18. 18. Rifo RS, Ricci EP, Décimo D, Moncorgé O, Ohlmann T (2007) Back to basics: the untreated rabbit reticulocyte lysate as a competitive system to recapitulate cap/poly(A) synergy and the selective advantage of IRES-driven translation. Nucleic Acids Research 35: e121.
  19. 19. Wicker T, Robertson JS, Schulze SR, Feltus FA, Magrini V, et al. (2005) The repetitive landscape of the chicken genome. Genome Res 15: 126–136.
  20. 20. Altschul SF, Madden TL, Schäffer AA, Zhang J, Zhang Z, et al. (1997) Gapped BLAST and PSI-BLAST: a new generation of protein database search programs. Nucleic Acids Research 25: 3389–3402.
  21. 21. Kim PS, Berger B, Wolf E (1997) MultiCoil: A program for predicting two-and three-stranded coiled coils. Protein Science 6: 1179–1189.
  22. 22. Prévôt D, Décimo D, Herbreteau CH, Roux F, Garin J, et al. (2003) Characterization of a novel RNA-binding region of eIF4GI critical for ribosomal scanning. The EMBO Journal 22: 1909–1921.
  23. 23. Smallwood A, Black JC, Tanese N, Pradhan S, Carey M (2008) HP1-mediated silencing targets Pol II coactivator complexes. Nat Struct Mol Biol 15: 318–320.
  24. 24. Dialynas GK, Terjung S, Brown JP, Aucott RL, Baron-Luhr B, et al. (2007) Plasticity of HP1 proteins in mammalian cells. J Cell Sci 120: 3415–3424.
  25. 25. Fischle W, Tseng BS, Dormann HL, Ueberheide BM, Garcia BA, et al. (2005) Regulation of HP1-chromatin binding by histone H3 methylation and phosphorylation. Nature 438: 1116–1122.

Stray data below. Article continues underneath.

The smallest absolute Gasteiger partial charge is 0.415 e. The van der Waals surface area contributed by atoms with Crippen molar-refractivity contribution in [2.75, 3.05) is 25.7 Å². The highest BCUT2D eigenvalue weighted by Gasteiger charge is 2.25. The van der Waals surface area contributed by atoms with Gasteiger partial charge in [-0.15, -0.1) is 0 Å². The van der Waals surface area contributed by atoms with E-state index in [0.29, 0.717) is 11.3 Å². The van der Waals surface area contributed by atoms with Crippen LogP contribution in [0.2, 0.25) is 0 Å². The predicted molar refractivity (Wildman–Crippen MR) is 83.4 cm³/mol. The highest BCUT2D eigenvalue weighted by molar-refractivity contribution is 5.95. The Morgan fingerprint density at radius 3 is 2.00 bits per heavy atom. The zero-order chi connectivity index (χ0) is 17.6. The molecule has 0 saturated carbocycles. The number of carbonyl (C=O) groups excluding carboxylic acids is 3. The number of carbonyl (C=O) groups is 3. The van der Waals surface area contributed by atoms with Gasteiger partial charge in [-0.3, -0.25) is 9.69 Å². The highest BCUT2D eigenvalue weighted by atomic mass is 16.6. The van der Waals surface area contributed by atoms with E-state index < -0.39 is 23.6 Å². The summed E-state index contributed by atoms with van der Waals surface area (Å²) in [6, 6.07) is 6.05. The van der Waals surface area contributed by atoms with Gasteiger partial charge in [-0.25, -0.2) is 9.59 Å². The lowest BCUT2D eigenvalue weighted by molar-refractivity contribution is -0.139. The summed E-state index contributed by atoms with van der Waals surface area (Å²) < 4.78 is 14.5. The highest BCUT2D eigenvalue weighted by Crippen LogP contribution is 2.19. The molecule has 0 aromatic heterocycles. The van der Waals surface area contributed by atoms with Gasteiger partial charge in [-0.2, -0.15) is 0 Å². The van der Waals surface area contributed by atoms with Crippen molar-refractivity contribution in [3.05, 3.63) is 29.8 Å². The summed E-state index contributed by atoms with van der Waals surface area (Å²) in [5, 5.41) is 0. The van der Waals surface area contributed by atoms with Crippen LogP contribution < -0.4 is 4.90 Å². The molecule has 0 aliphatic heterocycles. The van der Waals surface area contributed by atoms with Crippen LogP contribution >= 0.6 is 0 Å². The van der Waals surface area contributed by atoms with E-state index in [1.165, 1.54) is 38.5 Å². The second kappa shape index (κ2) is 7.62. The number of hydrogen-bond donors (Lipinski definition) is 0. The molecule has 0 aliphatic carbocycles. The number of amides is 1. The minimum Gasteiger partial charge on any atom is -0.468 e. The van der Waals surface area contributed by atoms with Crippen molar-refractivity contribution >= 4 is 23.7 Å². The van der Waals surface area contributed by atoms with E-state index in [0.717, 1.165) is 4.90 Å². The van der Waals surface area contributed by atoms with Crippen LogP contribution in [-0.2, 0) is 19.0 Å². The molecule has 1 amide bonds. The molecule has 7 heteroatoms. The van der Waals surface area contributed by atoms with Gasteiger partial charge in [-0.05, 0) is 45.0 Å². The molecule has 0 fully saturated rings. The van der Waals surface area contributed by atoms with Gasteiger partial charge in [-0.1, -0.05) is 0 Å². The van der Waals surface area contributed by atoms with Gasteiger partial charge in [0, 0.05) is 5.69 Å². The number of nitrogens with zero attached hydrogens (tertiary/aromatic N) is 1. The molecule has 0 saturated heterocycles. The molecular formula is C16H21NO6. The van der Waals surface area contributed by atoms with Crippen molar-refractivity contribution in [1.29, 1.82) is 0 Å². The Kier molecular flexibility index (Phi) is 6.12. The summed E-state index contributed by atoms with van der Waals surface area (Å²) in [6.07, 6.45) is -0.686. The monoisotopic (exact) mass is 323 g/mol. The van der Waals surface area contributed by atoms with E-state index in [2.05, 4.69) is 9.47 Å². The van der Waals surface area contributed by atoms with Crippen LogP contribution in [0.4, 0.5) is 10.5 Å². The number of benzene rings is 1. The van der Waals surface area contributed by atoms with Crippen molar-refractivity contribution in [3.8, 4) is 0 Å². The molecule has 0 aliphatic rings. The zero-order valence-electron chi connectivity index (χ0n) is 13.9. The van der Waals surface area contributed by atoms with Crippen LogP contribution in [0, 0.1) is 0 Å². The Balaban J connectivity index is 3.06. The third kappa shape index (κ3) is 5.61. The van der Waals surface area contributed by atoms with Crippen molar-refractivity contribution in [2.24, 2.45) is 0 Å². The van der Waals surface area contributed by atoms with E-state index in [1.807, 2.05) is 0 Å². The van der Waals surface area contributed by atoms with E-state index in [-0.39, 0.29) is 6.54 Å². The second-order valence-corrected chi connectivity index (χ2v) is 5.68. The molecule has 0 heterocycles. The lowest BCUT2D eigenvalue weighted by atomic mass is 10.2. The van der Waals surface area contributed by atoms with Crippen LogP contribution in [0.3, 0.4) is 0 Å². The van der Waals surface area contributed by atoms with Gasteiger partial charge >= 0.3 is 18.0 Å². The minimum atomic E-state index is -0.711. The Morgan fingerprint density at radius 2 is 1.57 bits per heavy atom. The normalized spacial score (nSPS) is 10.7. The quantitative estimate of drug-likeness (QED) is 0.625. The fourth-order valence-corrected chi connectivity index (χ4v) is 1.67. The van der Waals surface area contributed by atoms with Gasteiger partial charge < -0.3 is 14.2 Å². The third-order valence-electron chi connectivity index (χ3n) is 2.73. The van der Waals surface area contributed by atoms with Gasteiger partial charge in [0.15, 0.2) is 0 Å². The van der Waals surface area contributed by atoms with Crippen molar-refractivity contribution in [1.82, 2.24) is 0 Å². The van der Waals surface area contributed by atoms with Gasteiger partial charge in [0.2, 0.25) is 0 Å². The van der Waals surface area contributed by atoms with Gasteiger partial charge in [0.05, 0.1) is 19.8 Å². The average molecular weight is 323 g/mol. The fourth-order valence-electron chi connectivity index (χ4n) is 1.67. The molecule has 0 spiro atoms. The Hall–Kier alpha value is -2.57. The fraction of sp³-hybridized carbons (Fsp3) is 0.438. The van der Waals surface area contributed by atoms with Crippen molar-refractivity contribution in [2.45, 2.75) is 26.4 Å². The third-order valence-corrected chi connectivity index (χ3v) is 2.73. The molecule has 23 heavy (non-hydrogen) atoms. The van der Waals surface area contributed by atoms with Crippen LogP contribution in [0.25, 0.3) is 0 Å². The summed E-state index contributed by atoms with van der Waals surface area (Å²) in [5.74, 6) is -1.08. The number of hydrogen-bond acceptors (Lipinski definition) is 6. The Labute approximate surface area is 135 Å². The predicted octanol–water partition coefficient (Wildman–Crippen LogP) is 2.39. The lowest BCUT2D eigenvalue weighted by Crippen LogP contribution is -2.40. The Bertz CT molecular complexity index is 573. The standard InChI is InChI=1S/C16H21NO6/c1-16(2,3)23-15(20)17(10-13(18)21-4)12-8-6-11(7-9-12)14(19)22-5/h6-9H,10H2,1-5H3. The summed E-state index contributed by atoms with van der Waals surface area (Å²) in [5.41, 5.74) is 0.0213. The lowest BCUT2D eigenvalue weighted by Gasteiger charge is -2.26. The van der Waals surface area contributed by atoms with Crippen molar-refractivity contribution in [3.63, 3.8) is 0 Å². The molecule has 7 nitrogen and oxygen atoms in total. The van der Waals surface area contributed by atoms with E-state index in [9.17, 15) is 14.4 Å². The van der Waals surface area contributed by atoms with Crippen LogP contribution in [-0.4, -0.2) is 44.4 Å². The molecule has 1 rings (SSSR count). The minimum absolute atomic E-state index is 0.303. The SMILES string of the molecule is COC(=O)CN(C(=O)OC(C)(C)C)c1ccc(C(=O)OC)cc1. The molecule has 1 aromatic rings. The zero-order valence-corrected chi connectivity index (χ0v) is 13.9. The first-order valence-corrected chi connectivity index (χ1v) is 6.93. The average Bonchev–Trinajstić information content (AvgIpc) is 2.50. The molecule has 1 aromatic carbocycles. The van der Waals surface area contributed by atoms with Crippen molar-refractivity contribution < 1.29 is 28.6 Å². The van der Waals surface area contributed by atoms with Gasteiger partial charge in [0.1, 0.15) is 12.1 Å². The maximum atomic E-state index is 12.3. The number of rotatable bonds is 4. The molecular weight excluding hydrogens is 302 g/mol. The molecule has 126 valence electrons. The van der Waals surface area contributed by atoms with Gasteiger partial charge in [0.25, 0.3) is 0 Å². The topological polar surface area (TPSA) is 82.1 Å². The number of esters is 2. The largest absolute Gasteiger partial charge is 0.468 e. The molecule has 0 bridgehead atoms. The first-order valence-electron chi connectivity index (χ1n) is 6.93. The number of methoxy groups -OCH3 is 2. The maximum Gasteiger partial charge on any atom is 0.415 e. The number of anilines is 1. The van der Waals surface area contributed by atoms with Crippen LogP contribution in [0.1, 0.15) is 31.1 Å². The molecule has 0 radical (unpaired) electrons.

26. 26. Ivanov IP, Firth AE, Michel AM, Atkins JF, Baranov PV (2011) Identification of evolutionarily conserved non-AUG-initiated N-terminal extensions in human coding sequences. Nucleic Acids Research 39: 4220–4234.
  27. 27. Hochstrasser M (2001) SP-RING for SUMO: New Functions Bloom for a Ubiquitin-like Protein. Cell 107: 5–8.
  28. 28. Geiss-Friedlander R, Melchior F (2007) Concepts in sumoylation: a decade on. Nat Rev Mol Cell Biol 8: 947–956.
  29. 29. Rex M, Orme A, Uwanogho D, Tointon K, Wigmore PM, et al. (1997) Dynamic expression of chicken Sox2 and Sox3 genes in ectoderm induced to form neural tissue. Developmental Dynamics 209: 323–332.
  30. 30. Acloque H, Ocaña Oscar H, Matheu A, Rizzoti K, Wise C, et al. (2011) Reciprocal Repression between Sox3 and Snail Transcription Factors Defines Embryonic Territories at Gastrulation. Developmental Cell 21: 546–558.
  31. 31. Avilion AA, Nicolis SK, Pevny LH, Perez L, Vivian N, et al. (2003) Multipotent cell lineages in early mouse development depend on SOX2 function. Genes Dev 17: 126–140.
  32. 32. Nichols J, Zevnik B, Anastassiadis K, Niwa H, Klewe-Nebenius D, et al. (1998) Formation of pluripotent stem cells in the mammalian embryo depends on the POU transcription factor Oct4. Cell 95: 379–391.
  33. 33. Chambers I, Colby D, Robertson M, Nichols J, Lee S, et al. (2003) Functional expression cloning of Nanog, a pluripotency sustaining factor in embryonic stem cells. Cell 113: 643–655.